It goes back to some of the tensions that we see students who are growing up or have been here for several years and their immigrant parents who grew up in other countries. So some of the tension also falls into that. The student is learning a new language and now there’s this new language in the home that the parent doesn’t understand. So if the child is telling off their parent or cursing at their parents or being disrespectful, the parent may not know it. The parent also can’t assess what their child is talking about with another person on the phone. So if you’re your child making plans to do something that you may not feel is appropriate, you really can’t intervene because you don’t know that it’s not appropriate because you don’t understand the language. So that causes tensions for families.
It also causes tension for families because kids start to, I mean, kids develop and kids start to change. In itself, you know, middle school is a very difficult age bracket. You’re not a baby because your parents aren’t walking you to school every day as in elementary school. You’re not in high school yet, so you’re not really making life decisions that are going to affect you later on such as applying for colleges or starting to work. So you’re in that middle phase and a lot of kids start to challenge. How do they dress? What do they eat? Some of them don’t want to eat the food that’s home anymore. They want American food. They don’t want to follow the rules that their parents have, be it, their own home rules or maybe religious rules.
We do have a lot of students from Yemen that follow Allah, and so it’s changing. You know, parents are like, what are they doing? It’s difficult for a lot of our Arabic students. Like next week we start Ramadan. So then they’re in the school building. They don’t want to sit in the classroom while students are eating lunch, so we have to find ways of accommodating to change so that they’re comfortable. A lot of these little things that we may not see as a big deal, but for an 11 and a 12 year old, it is a big deal. And then they go home and they’re angry and they take it out on the parent. “Why did you bring me here? Why can’t I go home?”
I have a student in particular that, he grew up in the Dominican Republic, and he is finding it very difficult to be in the United States. He doesn’t want to be here. He wants to go back to the Dominican Republic with his dad, because he says that the students here, they worry about silly things. They worry about their cell phone or their clothes where he’s thinking on like these big global levels. And they don’t understand him because they’re like, “You’re 13, dude. Like, relax.” But he has a different way of thinking. And to him, he associates that with being American and he purposely tries to not learn English because he doesn’t want to stay. He figures. If I only learned Spanish, if I only speak Spanish, then they’ll send me back to the Dominican Republic. Some of these issues do obviously impact on the school, such as, for example, the issue of students eating or not eating during Ramadan or a student who decides I won’t learn the language, and that way they’ll have to send me back home.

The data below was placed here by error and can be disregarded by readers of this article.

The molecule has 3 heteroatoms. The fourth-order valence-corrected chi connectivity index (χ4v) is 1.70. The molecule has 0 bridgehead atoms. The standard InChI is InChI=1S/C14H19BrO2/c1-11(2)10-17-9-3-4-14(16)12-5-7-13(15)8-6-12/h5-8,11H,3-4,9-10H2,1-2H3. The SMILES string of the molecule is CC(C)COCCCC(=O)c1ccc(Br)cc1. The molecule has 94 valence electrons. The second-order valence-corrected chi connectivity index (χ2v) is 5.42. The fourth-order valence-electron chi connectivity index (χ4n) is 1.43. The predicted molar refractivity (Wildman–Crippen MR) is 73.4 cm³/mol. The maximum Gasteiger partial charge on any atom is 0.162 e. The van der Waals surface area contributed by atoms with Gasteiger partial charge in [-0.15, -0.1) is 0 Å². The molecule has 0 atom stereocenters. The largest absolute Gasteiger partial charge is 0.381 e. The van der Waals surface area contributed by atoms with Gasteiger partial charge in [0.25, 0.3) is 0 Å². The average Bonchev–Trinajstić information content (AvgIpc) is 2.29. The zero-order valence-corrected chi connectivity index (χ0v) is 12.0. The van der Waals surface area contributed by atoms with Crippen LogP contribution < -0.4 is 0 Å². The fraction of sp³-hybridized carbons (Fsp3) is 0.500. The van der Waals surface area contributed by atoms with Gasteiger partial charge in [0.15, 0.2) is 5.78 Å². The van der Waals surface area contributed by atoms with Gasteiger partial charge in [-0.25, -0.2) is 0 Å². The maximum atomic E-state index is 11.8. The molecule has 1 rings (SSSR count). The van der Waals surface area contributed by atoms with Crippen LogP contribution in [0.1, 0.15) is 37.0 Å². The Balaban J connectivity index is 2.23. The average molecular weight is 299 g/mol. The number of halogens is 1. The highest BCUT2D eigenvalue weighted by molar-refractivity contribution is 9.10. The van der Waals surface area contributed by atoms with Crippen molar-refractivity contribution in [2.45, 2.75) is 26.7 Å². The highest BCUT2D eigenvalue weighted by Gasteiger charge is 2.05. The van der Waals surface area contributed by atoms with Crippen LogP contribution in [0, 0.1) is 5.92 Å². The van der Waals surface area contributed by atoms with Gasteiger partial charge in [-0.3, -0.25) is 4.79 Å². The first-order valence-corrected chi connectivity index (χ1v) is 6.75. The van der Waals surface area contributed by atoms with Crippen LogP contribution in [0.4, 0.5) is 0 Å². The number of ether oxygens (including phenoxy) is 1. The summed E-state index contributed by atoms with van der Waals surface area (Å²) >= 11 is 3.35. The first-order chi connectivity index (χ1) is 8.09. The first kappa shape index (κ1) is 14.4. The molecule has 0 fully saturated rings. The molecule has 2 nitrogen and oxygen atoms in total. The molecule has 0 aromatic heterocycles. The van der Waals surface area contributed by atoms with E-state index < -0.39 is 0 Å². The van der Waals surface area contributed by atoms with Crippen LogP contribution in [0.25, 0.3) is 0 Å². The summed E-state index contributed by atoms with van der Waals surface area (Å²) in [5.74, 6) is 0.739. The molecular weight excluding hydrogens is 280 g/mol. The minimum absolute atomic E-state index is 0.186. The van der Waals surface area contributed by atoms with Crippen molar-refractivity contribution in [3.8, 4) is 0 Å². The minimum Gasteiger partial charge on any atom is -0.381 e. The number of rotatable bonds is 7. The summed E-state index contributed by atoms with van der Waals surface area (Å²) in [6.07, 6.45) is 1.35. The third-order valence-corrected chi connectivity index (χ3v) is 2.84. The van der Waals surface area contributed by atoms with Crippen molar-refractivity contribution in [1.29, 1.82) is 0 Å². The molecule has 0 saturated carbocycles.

Jon M: [00:15:29] Some of the other issues aren’t strictly school issues, you know, some of the things that you’re describing. So how do you find yourself involved in helping to resolve these issues? What are some of the things that you end up doing?
Ita S: [00:15:43] So a lot of the things that I end up doing is I try to keep the parents as involved as much as the parents able to. The one good thing I will say about this COVID pandemic that we’re going through is that it has, to a certain degree, increased parent participation because it’s become easier to say to a parent, “We need to meet. Can you jump onto a zoom meeting and let’s talk, because I know you’re at work, so let’s talk during a zoom meeting and then we can link in your child and yourself, and as many teachers as we can at one time.” Whereas, before, if you called the parent, it was usually, ” I need you to come into school so that we could have a conference.” And that was really hard for some families because they work. And a lot of my moms are home care attendants. So if they don’t go to work, their patient doesn’t have someone to care for them that day. So they feel like it’s very difficult to leave the job. So it helps them to come in to a zoom meeting and talk to us about what’s going on.
But with all of the tensions, we try to keep all of the parents in the loop. We try to keep talking to them and having them understand what’s going on. We ask the parents, what can we do to help them? We don’t want the parents to ever feel like we’re the authority figure, and this is how you have to do it. And this is how you need to raise your child. And you don’t have a say anymore because you’re in a new country. You know, your child is the boss, and we’re going to dictate to you how to raise your child. We don’t do that. I don’t do that. I try to establish to the child that your mom is still in charge. Okay. So how do we find a medium ground for you to work together and for us to work with both of you? So that’s how we try to handle it. I think we’ve had a lot of success. I’ve had parents come back with that their student that their child was rebellious or was difficult while they were in middle school. And they’ll come back and they’ll tell me, ” oh, they’re doing so well in high school, they really got it.” Or the kids will come back and say they miss middle school. “It was so much easier. Oh my gosh, you told us that it was going to be harder in high school, but we didn’t believe you, but it’s so different” and try to get them to see that.